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No mask requirements for new year
PANA – Members of the Pana School Board approved a resolution at their meeting on Monday night, approving $7 million in bonds in order to replace the 100-year-old elementary schools in the district. The vote was 7-0 to approve the measure.
The district has been looking for alternatives to spending millions of dollars in life/safety funds to repair both Washington Elementary School on Sherman St. and Lincoln Elementary School on East Second St. Both build- ings were built in the 1920’s. Currently, Washington houses Pre-K through first grade and Lincoln, second through fifth grades.
“These buildings are pre- World War II design and construction,” Pana School Superintendent Jason Bauer said. “They are not 21st century learning facilities.”
The current budget estimation is $24 million to replace the aging structures. Or, the same budget could be applied – $12 million apiece – to upgrade the current buildings.
Breaking down the budget, $13 million will come from life/safety bonds and this $7 million from what are called Alternative Revenue Bonds. The district would come up with $2.5 million from current fund balances and $1.5 million coming from ESSER 3 (Elementary and Secondary School Emergency Relief) funds from the American Rescue Plan which Congress passed to combat the COVID- 19 pandemic. Theses funds would be used in construction of the HVAC portion of the building.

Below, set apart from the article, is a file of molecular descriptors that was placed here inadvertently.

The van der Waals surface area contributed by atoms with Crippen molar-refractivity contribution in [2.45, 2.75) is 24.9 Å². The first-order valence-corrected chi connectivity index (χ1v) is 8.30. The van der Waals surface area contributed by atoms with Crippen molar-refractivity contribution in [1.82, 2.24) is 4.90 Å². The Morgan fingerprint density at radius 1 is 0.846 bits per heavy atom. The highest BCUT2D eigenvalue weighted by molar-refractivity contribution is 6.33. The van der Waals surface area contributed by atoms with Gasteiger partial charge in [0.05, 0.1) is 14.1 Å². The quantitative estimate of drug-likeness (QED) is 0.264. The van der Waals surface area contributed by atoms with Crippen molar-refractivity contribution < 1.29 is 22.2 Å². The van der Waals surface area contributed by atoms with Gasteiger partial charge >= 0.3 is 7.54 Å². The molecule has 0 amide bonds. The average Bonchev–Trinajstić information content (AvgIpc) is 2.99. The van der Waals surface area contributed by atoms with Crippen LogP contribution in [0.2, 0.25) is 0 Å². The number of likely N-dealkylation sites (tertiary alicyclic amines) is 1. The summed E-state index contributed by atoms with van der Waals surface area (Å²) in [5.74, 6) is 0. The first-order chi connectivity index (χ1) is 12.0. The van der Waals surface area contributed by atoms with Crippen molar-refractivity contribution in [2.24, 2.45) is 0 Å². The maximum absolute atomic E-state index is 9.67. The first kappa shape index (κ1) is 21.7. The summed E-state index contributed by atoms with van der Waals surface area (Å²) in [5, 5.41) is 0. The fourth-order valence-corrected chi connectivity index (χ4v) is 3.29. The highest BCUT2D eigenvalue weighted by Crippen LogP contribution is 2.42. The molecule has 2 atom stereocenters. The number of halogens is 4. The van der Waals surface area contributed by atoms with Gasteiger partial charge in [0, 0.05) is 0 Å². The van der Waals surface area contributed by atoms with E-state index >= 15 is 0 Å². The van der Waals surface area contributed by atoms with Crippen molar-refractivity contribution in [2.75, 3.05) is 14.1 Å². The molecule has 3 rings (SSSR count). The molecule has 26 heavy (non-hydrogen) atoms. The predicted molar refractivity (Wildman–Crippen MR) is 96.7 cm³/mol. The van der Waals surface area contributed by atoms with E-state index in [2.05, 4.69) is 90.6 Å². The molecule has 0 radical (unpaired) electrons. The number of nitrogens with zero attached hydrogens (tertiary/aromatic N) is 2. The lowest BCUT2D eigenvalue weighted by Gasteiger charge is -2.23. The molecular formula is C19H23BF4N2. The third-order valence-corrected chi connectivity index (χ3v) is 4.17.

The bonds could be issued anytime after a 30-day period following a Public Notice of the bond sales. However, they could also be delayed if 434 voters (15% of registered voters in the district) signed a petition requesting a vote on the proposition. That would take place at the Primary Election to be held on June 28, 2022. The District has until 2024 to issue the bonds.
The Facilities Committee report indicated the committee has interviewed two construc- tion management companies – Core Construction of Peoria and O’Shea Builders of Springfield – to over see the project. A thing company is slated for interview in August. Core is currently overseeing constriction of a new elemen- tary school in El Paso-Gridley, similar to the proposed Pana project.
But to get things rolling, Bauer said the school board needs to contract with BLDD Architects to come up the plans for the new school. A proposal from the firm as pre- sented to the Facilities Committee back in June and it was reviewed by the school district’s legal firm. They offered a few minor changes which has been presented to BLDD.
Tentatively, the new school would be built around the high school/junior high school complex.
A back to school plan will be presented to the school board by the superintendent once guidelines have been handed down by the Illinois Department of Public Health (IDPH) and the Centers for Disease Control (CDC). Bauer said he will recommend the school district follow the CDC guidelines, except for the use of masks inside school build- ings.